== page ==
Study: Homework load little changed in 30 years

Parental concerns about ever-expanding homework assignments for their children may be misguided, according to new research suggesting that students' homework burdens have barely changed in 30 years.

The share of 17-year-olds who said they had one to two hours of homework on a typical night dropped from 27% in 1984 to 23% in 2012, according to a report today (TUES) in the annual Brown Center Report on American Education, sponsored by the Brookings Institution, a liberal think tank based in Washington, D.C. From 1984 to 2012, The percentage who spent more than two hours a night on homework remained unchanged at 13%.

In a separate survey by researchers at the University of California-Los Angeles, the percentage of college freshmen nationwide who recalled having six or more hours of homework a week during their senior year in high school dropped from 50% in 1986 to 38% in 2012.

"It still doesn't look like kids are overworked," says researcher Tom Loveless, a longtime education researcher and former public school math teacher who conducted the Brookings study. "The percentage who are overworked is really small."

The findings come amid complaints by some parents that their children's homework load is out of control. In one recent survey, 46% of parents in Bernards Township, N.J., said their children spend too much time on homework. Only 4.6% said their kids don't have enough homework. (survey was from Bernards Township, NJ, 2012)

Some school districtsare considering explicit time limits on nightly homework assignments, and a few are even talking about making homework optional.

Loveless analyzed several previous surveys, including data from the federally administered National Assessment of Educational Progress (NAEP), a set of basic-skills tests given periodically to 9-, 13- and 17-year-olds. Among survey questions included in NAEP: "How much time did you spend on homework yesterday?"

More 17-year-olds reported having no homework at all. From 1984 to 2012, the percentage who said they had "none assigned" grew from 22% to 27%. Another 11% said they had homework but didn't do it, a figure unchanged over 28 years.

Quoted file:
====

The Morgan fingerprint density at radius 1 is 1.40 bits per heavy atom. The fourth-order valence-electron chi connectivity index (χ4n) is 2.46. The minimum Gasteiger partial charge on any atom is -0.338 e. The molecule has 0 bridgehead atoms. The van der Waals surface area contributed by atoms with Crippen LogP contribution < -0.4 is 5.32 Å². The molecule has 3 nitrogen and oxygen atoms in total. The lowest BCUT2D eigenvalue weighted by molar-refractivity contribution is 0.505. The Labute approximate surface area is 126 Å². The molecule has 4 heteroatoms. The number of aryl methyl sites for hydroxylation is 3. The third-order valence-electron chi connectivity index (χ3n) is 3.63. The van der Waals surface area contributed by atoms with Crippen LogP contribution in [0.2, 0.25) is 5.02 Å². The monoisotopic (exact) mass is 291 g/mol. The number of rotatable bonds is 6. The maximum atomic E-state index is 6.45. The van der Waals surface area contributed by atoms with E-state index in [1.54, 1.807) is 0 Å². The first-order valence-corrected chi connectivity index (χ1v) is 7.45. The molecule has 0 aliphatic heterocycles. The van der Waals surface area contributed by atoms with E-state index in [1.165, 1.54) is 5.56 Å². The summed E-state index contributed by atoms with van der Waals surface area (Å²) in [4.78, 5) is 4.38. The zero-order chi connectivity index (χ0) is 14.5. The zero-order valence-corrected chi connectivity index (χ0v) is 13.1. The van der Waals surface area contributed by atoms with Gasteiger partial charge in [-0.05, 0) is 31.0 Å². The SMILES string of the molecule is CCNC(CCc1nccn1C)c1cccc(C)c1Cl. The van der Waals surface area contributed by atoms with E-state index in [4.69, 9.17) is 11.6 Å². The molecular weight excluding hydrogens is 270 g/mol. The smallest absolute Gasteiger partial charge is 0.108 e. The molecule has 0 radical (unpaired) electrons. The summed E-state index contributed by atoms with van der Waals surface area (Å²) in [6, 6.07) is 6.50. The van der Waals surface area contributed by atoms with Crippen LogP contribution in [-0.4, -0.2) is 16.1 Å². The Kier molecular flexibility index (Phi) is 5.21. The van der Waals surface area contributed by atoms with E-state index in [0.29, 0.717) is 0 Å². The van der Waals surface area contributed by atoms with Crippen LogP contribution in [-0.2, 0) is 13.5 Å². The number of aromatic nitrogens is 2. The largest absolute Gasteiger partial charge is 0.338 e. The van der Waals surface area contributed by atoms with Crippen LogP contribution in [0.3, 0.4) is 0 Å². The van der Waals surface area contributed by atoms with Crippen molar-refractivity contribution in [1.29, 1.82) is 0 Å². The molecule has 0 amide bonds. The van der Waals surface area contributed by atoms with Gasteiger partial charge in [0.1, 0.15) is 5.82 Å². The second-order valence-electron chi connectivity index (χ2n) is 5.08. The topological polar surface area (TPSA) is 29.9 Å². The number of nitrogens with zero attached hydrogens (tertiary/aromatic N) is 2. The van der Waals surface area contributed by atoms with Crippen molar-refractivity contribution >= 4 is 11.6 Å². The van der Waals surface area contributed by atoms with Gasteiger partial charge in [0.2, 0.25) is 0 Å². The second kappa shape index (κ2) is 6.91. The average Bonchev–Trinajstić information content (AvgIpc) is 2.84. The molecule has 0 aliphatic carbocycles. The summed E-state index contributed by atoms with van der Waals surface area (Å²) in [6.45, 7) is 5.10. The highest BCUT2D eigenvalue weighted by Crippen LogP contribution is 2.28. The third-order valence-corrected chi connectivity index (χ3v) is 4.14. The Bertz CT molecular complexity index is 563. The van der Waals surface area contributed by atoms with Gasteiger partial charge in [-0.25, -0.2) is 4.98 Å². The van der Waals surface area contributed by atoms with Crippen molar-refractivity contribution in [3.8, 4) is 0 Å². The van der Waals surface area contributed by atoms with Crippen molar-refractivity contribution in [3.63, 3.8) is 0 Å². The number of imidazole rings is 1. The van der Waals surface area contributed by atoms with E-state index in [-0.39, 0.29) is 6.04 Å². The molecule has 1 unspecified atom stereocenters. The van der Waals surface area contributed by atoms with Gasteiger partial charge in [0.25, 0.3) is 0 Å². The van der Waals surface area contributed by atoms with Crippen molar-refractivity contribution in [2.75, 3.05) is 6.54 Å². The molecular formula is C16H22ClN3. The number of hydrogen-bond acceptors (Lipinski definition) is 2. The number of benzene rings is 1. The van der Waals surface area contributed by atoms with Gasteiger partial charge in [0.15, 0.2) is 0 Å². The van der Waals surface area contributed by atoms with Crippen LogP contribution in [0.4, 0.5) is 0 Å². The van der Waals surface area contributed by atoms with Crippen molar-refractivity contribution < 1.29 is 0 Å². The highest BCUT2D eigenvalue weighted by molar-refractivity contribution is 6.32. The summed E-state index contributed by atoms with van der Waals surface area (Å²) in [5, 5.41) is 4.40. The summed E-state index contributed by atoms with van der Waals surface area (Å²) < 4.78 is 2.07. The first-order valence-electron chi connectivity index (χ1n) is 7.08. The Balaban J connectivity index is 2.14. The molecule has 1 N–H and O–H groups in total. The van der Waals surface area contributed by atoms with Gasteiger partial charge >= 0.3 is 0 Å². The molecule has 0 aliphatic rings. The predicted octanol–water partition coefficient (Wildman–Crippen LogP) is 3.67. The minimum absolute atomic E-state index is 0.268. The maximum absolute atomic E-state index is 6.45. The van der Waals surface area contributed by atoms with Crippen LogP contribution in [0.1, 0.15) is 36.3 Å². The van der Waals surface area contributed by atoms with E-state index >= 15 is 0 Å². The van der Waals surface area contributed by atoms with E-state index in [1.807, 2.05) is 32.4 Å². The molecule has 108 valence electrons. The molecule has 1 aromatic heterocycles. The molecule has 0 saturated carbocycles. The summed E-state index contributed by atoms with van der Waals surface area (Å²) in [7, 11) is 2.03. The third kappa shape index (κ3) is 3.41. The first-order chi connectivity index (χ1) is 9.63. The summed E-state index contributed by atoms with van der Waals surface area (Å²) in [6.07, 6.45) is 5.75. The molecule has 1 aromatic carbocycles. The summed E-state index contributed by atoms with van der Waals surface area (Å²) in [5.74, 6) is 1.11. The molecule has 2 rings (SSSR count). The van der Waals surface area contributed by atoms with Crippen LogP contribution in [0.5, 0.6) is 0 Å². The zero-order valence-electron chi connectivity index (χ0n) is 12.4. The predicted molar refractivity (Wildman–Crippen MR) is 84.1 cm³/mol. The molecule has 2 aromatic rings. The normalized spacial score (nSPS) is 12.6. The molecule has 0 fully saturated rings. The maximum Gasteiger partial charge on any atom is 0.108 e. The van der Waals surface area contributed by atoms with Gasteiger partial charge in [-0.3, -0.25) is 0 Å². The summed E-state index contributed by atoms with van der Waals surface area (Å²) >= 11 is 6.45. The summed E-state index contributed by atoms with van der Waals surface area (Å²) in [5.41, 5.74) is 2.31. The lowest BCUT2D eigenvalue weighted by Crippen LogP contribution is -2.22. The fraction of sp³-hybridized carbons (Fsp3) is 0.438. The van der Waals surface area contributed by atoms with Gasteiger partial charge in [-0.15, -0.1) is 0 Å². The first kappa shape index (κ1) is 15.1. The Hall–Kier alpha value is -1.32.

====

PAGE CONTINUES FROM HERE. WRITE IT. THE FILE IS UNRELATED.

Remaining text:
The only significant increase in homework, the NAEP study found, was for 9-year-olds. In 1984, 35% reported no homework the previous night. By 2012, that had shrunk to 22%. The share of students reporting less than an hour of homework rose from 41% to 57%. The percentage of 9-year-olds with an hour or more of homework actually shrank by two percentage points, from 19% to 17%.

Loveless says previous research has suggested that parents who complain about homework are often already "alienated from the school" for other reasons.

"This is the group that would be overwhelmed by homework - they're preparing for college," Loveless says. By its very nature, the freshman survey also weeds out students who have dropped out or opted not to go to college. "You've probably taken out the bottom end ... of the distribution in terms of achievement," he says. "These are our best students."

Mike Petrilli of the Thomas B. Fordham Institute, an education think tank, says the homework picture looks very different for different groups of students. College-bound students pushing for admittance to elite universities "probably are doing too much homework and are stressed out about it." But the rest of the USA's student population, he says, "are not being pushed to do a lot of homework at all."

He says even the college freshman polled by UCLA are "still not a very selective group." Break out the workloads of freshmen at top-25 universities, he says, and "I would expect that would look very different."


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